I’ve noticed that everyone seems to be writing series these days. They’re not anything new, but seem to be picking up traction. Or maybe it just feels that way because I’m working on Book Two of a series after having written several stand-alone novels.
Yesterday, members of my critique group, especially the member who was not in the group for the critique of Blue Heaven, kept asking questions about things I’d explained in the first book. And I found myself saying that I had “covered that in the first book.” After a few of those type of phrases, I realized, oh, I have to tell it all over again. Every time. Every book in the series.
Each book must be able to stand alone. I am a reader and there is nothing worse for me that picking up a book mid-series and finding awkward clues that some person or place has been previously covered. There’s a trick to inserting series info. It has to flow naturally from the current book. No person or place should be in the current book as just a wink to loyal series readers. That just annoys me.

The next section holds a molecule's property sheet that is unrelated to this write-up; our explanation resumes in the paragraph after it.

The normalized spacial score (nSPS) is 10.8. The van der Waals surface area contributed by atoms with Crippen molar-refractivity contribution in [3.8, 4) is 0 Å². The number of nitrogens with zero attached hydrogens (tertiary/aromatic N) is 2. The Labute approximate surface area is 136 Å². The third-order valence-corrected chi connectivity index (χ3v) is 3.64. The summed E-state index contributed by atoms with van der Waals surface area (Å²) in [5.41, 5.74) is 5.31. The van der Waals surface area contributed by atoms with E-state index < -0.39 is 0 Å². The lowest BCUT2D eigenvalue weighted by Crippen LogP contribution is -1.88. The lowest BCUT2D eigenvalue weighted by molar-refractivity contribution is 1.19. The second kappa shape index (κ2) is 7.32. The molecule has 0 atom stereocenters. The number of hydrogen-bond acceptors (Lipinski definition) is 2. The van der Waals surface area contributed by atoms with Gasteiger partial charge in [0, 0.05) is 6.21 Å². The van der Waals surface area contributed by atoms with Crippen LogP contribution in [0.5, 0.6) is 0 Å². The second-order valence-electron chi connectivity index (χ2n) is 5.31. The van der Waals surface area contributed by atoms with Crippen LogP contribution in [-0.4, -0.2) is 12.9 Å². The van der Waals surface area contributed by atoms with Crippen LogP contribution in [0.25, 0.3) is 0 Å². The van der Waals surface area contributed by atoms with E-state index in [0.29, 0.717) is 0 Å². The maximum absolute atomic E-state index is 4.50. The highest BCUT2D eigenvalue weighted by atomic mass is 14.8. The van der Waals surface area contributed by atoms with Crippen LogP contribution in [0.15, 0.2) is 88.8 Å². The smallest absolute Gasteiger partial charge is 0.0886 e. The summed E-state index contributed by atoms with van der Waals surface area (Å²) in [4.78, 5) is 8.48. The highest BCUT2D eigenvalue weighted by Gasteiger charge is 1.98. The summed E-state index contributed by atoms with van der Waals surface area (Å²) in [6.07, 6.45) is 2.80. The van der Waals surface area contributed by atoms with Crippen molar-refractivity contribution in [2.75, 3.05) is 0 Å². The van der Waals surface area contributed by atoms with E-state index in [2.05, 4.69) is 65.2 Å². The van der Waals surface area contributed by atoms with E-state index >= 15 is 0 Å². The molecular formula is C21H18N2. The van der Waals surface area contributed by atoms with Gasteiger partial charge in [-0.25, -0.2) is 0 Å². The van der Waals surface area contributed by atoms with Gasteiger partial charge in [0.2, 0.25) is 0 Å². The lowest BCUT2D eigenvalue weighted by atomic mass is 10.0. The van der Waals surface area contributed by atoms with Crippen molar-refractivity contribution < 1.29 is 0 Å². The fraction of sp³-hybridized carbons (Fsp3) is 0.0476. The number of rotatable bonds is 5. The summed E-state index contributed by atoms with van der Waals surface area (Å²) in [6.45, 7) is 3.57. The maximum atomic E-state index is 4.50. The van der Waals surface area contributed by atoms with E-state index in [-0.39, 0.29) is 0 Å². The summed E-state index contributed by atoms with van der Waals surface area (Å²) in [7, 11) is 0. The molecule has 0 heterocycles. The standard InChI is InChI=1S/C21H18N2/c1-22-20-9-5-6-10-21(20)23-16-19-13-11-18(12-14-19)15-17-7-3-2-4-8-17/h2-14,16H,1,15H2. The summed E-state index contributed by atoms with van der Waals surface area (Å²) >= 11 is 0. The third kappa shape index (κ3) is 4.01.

But I know this, too–there’s always the obligatory explaining, the need to go over the broad strokes of the series’ core people and places. Once I write it, very little will have to be changed book to book. Where I place that core info is key.
Last week I threw out 30 pages. Now I need to add a few.
Sure, my editor would have told me that. But it’s much better that she doesn’t have to. Which is why I so dearly love my critique group.